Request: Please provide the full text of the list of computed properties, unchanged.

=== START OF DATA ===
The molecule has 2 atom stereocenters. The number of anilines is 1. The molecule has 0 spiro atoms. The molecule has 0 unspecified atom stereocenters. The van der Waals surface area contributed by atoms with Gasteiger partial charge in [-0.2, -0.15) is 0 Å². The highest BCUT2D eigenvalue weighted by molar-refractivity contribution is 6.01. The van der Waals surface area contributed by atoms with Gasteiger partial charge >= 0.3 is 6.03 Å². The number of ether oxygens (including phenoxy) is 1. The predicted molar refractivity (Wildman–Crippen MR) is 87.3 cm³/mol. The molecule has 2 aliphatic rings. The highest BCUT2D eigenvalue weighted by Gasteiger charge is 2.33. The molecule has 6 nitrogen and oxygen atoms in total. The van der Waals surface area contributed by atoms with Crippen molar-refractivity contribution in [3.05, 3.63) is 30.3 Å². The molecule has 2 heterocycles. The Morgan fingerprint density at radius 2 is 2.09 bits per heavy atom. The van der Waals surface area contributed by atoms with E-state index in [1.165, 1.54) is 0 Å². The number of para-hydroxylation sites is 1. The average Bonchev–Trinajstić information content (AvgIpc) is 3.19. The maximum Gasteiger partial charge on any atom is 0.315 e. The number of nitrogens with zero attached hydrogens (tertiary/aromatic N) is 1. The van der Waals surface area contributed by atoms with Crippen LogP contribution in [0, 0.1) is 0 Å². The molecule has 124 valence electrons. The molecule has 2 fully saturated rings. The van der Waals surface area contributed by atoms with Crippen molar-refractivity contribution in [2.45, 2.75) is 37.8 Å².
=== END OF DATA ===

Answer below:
The molecule has 2 atom stereocenters. The number of anilines is 1. The molecule has 0 spiro atoms. The molecule has 0 unspecified atom stereocenters. The van der Waals surface area contributed by atoms with Gasteiger partial charge in [-0.2, -0.15) is 0 Å². The highest BCUT2D eigenvalue weighted by molar-refractivity contribution is 6.01. The van der Waals surface area contributed by atoms with Gasteiger partial charge >= 0.3 is 6.03 Å². The number of ether oxygens (including phenoxy) is 1. The predicted molar refractivity (Wildman–Crippen MR) is 87.3 cm³/mol. The molecule has 2 aliphatic rings. The highest BCUT2D eigenvalue weighted by Gasteiger charge is 2.33. The molecule has 6 nitrogen and oxygen atoms in total. The van der Waals surface area contributed by atoms with Crippen molar-refractivity contribution in [3.05, 3.63) is 30.3 Å². The molecule has 2 heterocycles. The Morgan fingerprint density at radius 2 is 2.09 bits per heavy atom. The van der Waals surface area contributed by atoms with E-state index in [1.165, 1.54) is 0 Å². The number of para-hydroxylation sites is 1. The average Bonchev–Trinajstić information content (AvgIpc) is 3.19. The maximum Gasteiger partial charge on any atom is 0.315 e. The number of nitrogens with zero attached hydrogens (tertiary/aromatic N) is 1. The van der Waals surface area contributed by atoms with Crippen LogP contribution in [0, 0.1) is 0 Å². The molecule has 124 valence electrons. The molecule has 2 fully saturated rings. The van der Waals surface area contributed by atoms with Crippen molar-refractivity contribution in [2.45, 2.75) is 37.8 Å².